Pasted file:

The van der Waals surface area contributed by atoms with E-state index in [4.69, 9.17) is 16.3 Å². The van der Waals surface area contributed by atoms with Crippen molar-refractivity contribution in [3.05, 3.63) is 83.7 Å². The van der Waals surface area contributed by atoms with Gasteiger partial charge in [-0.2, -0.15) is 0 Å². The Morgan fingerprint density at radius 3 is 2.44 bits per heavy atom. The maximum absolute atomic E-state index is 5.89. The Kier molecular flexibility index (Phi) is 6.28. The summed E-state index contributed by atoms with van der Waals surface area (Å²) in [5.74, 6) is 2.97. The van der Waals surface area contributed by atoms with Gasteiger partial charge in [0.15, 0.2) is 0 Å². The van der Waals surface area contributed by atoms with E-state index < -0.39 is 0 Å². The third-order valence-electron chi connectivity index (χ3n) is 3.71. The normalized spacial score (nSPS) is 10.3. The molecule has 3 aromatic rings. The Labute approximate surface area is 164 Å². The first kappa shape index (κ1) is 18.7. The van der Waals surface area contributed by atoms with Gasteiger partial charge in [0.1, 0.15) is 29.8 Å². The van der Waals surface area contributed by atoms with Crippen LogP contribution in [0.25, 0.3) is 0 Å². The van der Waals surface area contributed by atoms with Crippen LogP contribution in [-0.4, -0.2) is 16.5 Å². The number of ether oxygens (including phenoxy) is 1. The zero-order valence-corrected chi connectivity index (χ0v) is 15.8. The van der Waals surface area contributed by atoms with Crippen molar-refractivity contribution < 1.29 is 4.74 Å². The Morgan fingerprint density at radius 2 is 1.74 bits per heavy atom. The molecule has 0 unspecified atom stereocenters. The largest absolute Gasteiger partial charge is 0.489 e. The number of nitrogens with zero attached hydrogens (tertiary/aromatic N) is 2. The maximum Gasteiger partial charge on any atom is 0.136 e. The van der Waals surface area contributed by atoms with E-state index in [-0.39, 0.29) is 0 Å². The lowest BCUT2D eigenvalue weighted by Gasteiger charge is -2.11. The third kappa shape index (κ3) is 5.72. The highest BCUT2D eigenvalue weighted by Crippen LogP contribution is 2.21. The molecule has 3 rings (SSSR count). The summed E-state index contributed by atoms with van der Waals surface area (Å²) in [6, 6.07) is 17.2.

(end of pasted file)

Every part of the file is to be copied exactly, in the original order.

The van der Waals surface area contributed by atoms with E-state index in [4.69, 9.17) is 16.3 Å². The van der Waals surface area contributed by atoms with Crippen molar-refractivity contribution in [3.05, 3.63) is 83.7 Å². The van der Waals surface area contributed by atoms with Gasteiger partial charge in [-0.2, -0.15) is 0 Å². The Morgan fingerprint density at radius 3 is 2.44 bits per heavy atom. The maximum absolute atomic E-state index is 5.89. The Kier molecular flexibility index (Phi) is 6.28. The summed E-state index contributed by atoms with van der Waals surface area (Å²) in [5.74, 6) is 2.97. The van der Waals surface area contributed by atoms with Gasteiger partial charge in [0.15, 0.2) is 0 Å². The van der Waals surface area contributed by atoms with E-state index < -0.39 is 0 Å². The third-order valence-electron chi connectivity index (χ3n) is 3.71. The normalized spacial score (nSPS) is 10.3. The molecule has 3 aromatic rings. The Labute approximate surface area is 164 Å². The first kappa shape index (κ1) is 18.7. The van der Waals surface area contributed by atoms with Gasteiger partial charge in [0.1, 0.15) is 29.8 Å². The van der Waals surface area contributed by atoms with Crippen LogP contribution in [0.25, 0.3) is 0 Å². The van der Waals surface area contributed by atoms with Crippen LogP contribution in [-0.4, -0.2) is 16.5 Å². The number of ether oxygens (including phenoxy) is 1. The zero-order valence-corrected chi connectivity index (χ0v) is 15.8. The van der Waals surface area contributed by atoms with Crippen molar-refractivity contribution < 1.29 is 4.74 Å². The Morgan fingerprint density at radius 2 is 1.74 bits per heavy atom. The molecule has 0 unspecified atom stereocenters. The largest absolute Gasteiger partial charge is 0.489 e. The number of nitrogens with zero attached hydrogens (tertiary/aromatic N) is 2. The maximum Gasteiger partial charge on any atom is 0.136 e. The van der Waals surface area contributed by atoms with E-state index in [-0.39, 0.29) is 0 Å². The lowest BCUT2D eigenvalue weighted by Gasteiger charge is -2.11. The third kappa shape index (κ3) is 5.72. The highest BCUT2D eigenvalue weighted by Crippen LogP contribution is 2.21. The molecule has 3 rings (SSSR count). The summed E-state index contributed by atoms with van der Waals surface area (Å²) in [6, 6.07) is 17.2.